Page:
Space travel is awesome, and sometimes the astronauts that go to space enjoy the experience so much that they really don't want to come back to the boring physics here on Earth. On the other hand, there are some drawbacks to long-term space travel.
One of those problems is vision impairment, which seems to be a common issue for astronauts that spend extended periods of time in space. Now, NASA seems to have an explanation for why this occurs.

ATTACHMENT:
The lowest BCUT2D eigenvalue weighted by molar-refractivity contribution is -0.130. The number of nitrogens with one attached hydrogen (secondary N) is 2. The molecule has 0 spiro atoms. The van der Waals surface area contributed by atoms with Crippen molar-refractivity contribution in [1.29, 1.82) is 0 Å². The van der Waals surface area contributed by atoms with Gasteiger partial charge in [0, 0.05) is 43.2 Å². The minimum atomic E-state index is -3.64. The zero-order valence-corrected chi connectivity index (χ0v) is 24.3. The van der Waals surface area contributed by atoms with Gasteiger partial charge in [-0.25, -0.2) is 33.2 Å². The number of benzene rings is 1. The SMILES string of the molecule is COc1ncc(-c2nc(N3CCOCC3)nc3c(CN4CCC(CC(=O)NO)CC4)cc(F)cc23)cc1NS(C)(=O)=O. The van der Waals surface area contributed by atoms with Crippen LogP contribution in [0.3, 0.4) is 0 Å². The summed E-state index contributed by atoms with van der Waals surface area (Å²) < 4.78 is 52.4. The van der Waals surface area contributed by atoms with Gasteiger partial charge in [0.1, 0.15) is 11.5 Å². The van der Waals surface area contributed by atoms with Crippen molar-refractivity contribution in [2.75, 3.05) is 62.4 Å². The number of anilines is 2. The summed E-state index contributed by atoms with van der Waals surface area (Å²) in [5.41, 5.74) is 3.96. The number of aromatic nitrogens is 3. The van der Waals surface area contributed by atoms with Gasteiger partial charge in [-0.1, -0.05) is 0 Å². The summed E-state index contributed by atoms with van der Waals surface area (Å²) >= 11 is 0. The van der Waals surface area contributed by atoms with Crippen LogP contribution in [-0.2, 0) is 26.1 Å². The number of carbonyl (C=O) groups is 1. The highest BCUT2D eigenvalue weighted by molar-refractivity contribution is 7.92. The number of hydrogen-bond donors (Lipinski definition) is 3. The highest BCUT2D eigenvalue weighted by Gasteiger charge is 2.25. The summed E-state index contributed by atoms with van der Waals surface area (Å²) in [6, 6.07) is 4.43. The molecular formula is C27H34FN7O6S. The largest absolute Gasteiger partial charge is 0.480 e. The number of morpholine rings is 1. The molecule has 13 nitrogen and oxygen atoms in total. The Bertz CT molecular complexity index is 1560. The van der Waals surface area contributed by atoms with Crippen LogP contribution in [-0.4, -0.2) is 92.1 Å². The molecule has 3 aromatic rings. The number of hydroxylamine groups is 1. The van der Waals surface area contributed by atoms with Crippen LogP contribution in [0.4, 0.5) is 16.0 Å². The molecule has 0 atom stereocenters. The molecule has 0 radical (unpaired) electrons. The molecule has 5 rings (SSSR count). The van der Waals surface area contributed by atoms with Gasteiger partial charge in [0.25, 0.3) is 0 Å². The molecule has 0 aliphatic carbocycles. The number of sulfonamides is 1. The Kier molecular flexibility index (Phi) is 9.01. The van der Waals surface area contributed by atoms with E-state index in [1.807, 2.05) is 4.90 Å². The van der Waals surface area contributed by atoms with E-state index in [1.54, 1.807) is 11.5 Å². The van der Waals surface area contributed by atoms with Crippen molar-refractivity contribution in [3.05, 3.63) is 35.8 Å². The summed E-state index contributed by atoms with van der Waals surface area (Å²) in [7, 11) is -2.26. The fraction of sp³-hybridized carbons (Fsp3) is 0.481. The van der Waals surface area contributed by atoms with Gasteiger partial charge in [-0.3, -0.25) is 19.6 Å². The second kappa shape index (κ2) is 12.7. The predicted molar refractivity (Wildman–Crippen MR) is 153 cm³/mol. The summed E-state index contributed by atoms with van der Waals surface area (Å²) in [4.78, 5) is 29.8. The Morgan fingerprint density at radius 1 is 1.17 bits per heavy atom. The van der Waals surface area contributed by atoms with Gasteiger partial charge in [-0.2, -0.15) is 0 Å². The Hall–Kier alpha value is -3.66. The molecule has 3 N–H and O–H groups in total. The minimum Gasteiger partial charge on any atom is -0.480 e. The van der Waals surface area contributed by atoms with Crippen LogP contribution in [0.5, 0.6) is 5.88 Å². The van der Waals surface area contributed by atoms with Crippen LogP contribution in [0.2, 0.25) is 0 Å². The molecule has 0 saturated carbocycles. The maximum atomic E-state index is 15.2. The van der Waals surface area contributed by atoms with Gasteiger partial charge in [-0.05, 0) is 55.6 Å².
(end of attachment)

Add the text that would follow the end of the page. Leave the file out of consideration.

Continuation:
As time is spent in space, an astronaut's cerebrospinal fluid, which is the fluid that protects the brain and spinal cord, can multiply in volume, which is generally a good thing in space, but probably isn't so when the astronauts come back to Earth.
All that fluid has to go somewhere, and once an astronaut comes back to Earth, physics tend to push that extra volume towards the eyes, which may flatten the back of the eyeball, changing the shape of the retina and impacting a long-term astronaut's vision in the process.
All that said, if you plan on being an astronaut and spending long periods of time in space, you might expect to have vision problems later on in life...